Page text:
Chapter 5: A Pedagogy of Teaching for Transfer across Media

5.4 Conclusions

I started this study seeking to better understand transfer and how it worked for students, especially for those who composed digital media products in writing courses. Building on scholarship by Shipka, Halbritter, Alexander and Rhodes, and DePalma, I sought to provide empirical data that spoke to the intersection between digital media composition and the transfer of writing knowledge. I used Nowacek and Selber to focus my attention on certain elements of transfer and digital literacies as I considered student experiences with video, and I thought carefully about meta-awareness about composition, how it might be observed, and its relationship to transfer.

Through this work, I have come to understand transfer differently than I did before. I narrate, animate, and visualize this continually evolving understanding in the following video.

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I explain an evolving understanding of transfer as enmeshed, circular, and web-like.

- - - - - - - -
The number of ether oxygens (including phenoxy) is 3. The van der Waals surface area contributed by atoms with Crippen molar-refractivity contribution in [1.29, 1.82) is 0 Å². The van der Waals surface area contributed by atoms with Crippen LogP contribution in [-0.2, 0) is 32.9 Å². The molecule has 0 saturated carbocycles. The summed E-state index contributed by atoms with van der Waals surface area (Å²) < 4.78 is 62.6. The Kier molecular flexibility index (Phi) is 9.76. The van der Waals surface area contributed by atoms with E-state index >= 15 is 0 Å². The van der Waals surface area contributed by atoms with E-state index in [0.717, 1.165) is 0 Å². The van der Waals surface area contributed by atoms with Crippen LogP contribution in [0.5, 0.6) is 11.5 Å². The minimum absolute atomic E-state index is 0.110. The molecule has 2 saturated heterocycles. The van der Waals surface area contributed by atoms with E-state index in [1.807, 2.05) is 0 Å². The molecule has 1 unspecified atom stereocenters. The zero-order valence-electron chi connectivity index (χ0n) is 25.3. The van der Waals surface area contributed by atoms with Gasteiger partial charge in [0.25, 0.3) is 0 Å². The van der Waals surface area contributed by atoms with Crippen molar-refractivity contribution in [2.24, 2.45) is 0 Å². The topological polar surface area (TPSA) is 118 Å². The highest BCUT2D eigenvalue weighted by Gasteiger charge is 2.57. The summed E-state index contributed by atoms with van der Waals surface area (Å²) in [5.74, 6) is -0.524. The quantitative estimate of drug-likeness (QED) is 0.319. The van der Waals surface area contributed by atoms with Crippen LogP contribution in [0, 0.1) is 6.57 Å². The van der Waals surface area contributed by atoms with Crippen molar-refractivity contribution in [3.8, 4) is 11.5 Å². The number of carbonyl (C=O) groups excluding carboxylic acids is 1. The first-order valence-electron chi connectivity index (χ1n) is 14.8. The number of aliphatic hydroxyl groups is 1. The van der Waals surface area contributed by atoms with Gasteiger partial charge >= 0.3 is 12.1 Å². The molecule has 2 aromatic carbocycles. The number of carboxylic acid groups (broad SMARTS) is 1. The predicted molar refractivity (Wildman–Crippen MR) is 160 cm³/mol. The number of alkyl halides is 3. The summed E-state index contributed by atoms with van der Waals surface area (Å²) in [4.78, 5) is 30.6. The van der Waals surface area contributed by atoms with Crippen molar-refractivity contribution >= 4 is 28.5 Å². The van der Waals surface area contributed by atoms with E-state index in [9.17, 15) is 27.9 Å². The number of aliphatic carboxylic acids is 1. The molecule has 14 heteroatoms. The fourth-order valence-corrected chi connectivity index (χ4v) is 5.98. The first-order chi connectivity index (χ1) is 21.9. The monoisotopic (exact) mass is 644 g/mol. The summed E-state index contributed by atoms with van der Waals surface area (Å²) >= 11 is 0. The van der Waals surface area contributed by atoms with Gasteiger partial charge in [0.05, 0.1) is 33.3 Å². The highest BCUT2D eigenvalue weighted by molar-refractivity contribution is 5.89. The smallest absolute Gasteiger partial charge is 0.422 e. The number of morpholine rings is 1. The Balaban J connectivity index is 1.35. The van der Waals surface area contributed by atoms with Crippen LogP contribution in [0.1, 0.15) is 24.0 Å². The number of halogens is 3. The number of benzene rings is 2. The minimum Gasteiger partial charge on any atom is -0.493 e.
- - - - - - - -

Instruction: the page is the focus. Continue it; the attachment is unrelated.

The images in this video are by Mr. Nixter, Thomas Hawk, Knilram, and Julie Falk, and others are in the public domain. Moving images of water and ink are by Mitch Martinez from

Descriptive Transcript

Crystal: I now understand transfer as more enmeshed and circular than I did before the study. A black and white image of an empty highway leading into the distance is shown. Then, an image of tubes and connected machinery is layered on top of that image.
Crystal: While other transfer scholars point out that transfer is nonlinear, the many directions of student learning in the first-year writing study along with the back and forth movement of students' knowledge about composing, emphasized transfer's circular nature for me. An image of a drop of water falling into a pool and making ripples is shown and then reversed. Then, an image of a large, old wooden wheel is shown.